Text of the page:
The Canadian Magazine

An Aquatic Reminiscence

By George Stewart, D.C.L.

Click here to see full size. The Famous New Brunswick "Four" which won from all competitors at the Paris Exposition in 1867

Click here to see full size. The English or "Renforth" crew which defeated the New Brunswick or "Paris" crew at Lachine in 1870, but were defeated the following year, one of the crew falling dead.

It is not the intention of the present writer to write from the beginning the history of the Paris crew, a quartette of oarsmen who, a quarter of a century ago, achieved a sweep in aquatic circles which made New Brunswick famous on two continents. The story of its career, however, would afford an interesting chapter in the annals of International rowing.

The crew gained its name for its triumphs at the French capital in 1867, on the Seine, when it defeated, with apparent ease, all competitors in the series of races organized by the Regatta Committee of the great Exposition. Robert Fulton, stroke; George Price, bow; Elijah Ross, aft-midship, and Samuel Hutton, fore-midship, wearing their laurels, modestly returned to St. John, N.B., the heroes of the hour and the idols of the people.

Their next great race was with the Ward Brothers, of Springfield, Mass., on the 21st October, 1868, whom they defeated without difficulty also.

At Lachine, Quebec, however, in the memorable International encounter in 1870, this hitherto invincible crew met its Waterloo, at the hands of a crew composed of English watermen from the banks of the Tyne. The course was six miles, with a turn. The Canadians were over-confident. They were heavily backed by their friends. But, apparently, they were no match for Renforth, Winship, Martin and Taylor, then in their prime, who won with ease in 40 minutes, 59 seconds.

Though somewhat crestfallen at their defeat, they plucked up sufficient courage to challenge the Tynesiders to another bout, to take place in the following year on the Kennebecasis, one of the loveliest streams in the Province of New Brunswick, and the scene of many a hotly contested match.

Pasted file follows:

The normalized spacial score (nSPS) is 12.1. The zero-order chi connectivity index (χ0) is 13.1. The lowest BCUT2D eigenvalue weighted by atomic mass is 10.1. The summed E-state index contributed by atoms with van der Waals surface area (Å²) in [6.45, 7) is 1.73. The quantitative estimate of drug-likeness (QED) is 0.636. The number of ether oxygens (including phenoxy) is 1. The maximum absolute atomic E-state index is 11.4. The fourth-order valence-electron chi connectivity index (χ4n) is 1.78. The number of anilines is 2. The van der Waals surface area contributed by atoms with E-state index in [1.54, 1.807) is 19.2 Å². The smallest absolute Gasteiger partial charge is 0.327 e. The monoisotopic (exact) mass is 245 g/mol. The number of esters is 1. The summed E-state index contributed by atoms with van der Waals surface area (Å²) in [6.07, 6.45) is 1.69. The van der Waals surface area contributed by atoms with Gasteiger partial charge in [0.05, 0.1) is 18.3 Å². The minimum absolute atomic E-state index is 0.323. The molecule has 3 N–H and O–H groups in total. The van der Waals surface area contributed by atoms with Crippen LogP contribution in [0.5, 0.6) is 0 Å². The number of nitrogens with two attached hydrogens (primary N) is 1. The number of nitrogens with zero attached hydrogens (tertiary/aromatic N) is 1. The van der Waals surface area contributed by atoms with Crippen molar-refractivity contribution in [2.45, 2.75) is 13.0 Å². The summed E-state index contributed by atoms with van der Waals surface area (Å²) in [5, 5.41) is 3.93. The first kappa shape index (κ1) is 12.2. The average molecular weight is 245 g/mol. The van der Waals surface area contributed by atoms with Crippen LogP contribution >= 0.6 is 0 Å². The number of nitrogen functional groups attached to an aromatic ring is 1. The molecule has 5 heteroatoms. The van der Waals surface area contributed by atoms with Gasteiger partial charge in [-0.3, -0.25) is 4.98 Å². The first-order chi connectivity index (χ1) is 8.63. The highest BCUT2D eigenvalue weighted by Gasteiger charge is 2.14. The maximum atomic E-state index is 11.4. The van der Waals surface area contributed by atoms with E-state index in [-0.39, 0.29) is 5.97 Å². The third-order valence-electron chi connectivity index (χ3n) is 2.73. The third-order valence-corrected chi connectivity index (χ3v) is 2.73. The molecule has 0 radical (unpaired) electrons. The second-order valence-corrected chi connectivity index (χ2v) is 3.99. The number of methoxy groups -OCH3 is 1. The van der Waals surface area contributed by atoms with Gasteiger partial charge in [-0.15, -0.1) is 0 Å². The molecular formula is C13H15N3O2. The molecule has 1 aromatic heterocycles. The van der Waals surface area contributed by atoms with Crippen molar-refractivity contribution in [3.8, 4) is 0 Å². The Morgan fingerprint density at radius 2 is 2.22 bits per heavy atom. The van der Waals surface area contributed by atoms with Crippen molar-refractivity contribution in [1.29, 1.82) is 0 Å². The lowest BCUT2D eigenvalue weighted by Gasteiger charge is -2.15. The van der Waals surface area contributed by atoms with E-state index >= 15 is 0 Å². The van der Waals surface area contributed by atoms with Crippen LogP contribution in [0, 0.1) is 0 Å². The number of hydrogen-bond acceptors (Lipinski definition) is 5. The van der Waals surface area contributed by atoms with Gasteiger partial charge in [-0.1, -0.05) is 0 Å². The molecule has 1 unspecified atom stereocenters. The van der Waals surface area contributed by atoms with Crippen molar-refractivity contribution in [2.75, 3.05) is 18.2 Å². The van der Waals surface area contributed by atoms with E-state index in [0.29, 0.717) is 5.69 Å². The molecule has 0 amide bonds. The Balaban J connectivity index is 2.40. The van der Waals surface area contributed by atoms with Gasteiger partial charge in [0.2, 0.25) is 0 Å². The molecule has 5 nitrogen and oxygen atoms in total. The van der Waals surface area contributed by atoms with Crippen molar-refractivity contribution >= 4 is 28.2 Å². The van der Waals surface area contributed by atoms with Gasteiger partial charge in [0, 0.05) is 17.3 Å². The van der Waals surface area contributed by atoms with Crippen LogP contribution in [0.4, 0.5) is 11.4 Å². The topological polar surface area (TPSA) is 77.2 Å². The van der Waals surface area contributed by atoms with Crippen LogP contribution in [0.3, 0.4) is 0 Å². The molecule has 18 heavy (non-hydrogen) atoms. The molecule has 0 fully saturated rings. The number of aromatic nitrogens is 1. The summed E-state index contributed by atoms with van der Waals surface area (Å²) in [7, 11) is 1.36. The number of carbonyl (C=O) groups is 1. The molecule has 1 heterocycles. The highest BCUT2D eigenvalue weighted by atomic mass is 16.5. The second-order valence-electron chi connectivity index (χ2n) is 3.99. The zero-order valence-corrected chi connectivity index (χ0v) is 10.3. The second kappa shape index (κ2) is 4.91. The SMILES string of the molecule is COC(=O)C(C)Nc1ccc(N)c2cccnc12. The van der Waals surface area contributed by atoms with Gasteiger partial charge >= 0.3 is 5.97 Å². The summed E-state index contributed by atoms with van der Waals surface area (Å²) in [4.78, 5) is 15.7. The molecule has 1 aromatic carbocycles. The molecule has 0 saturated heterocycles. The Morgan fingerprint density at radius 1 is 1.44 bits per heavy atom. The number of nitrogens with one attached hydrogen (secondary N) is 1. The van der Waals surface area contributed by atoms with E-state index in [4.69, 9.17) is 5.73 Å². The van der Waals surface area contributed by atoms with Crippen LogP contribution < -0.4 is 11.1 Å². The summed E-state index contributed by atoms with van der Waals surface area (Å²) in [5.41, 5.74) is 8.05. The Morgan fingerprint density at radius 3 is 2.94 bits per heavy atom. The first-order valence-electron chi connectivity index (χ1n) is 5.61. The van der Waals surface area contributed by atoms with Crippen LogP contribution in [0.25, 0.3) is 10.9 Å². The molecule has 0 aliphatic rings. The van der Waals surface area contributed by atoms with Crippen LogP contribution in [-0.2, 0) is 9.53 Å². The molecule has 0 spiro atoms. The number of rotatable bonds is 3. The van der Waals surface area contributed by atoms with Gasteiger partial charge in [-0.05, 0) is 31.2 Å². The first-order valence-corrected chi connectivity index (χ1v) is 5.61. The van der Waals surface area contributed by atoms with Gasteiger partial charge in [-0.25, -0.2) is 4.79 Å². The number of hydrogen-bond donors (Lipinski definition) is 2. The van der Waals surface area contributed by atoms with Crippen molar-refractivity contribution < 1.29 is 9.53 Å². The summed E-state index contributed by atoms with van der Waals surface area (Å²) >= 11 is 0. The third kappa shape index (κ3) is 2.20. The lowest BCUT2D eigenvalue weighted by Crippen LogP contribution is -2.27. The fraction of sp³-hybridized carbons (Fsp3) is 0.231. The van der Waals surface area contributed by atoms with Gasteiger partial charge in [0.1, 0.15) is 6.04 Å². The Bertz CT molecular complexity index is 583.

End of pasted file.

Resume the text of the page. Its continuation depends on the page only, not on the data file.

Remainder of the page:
At Lachine the Englishmen, with every spurt, slid in their seats. The sliding seats came after. They were well equipped with sponges and washboards. The Canadians had none of these appliances, and as the river was rough, they rowed over the course with their light shell more than half-filled with water. The English boat, on the contrary, was dry.

On the Kennebecasis the New Brunswickers were better prepared for emergencies, and when the morning dawned the weather was fine, and the noble sheet of water was as smooth as a pane of glass. The race took place on the 23rd of August, and it was the last important contest that the "Paris" crew was engaged in, though, five or six years afterwards, it took part in minor events.

The death by drowning of Hutton, recalls that race, and the awful tragedy which accompanied it. I reported the event for the New York Herald, and it is as vivid to me now, so long afterwards, as it was on the day that it occurred.

The Englishmen had reorganized their crew, and when it arrived in St. John it was found that of the original four, in 1870, Renforth alone remained. His companions were Percy, Chambers and Harry Kelley.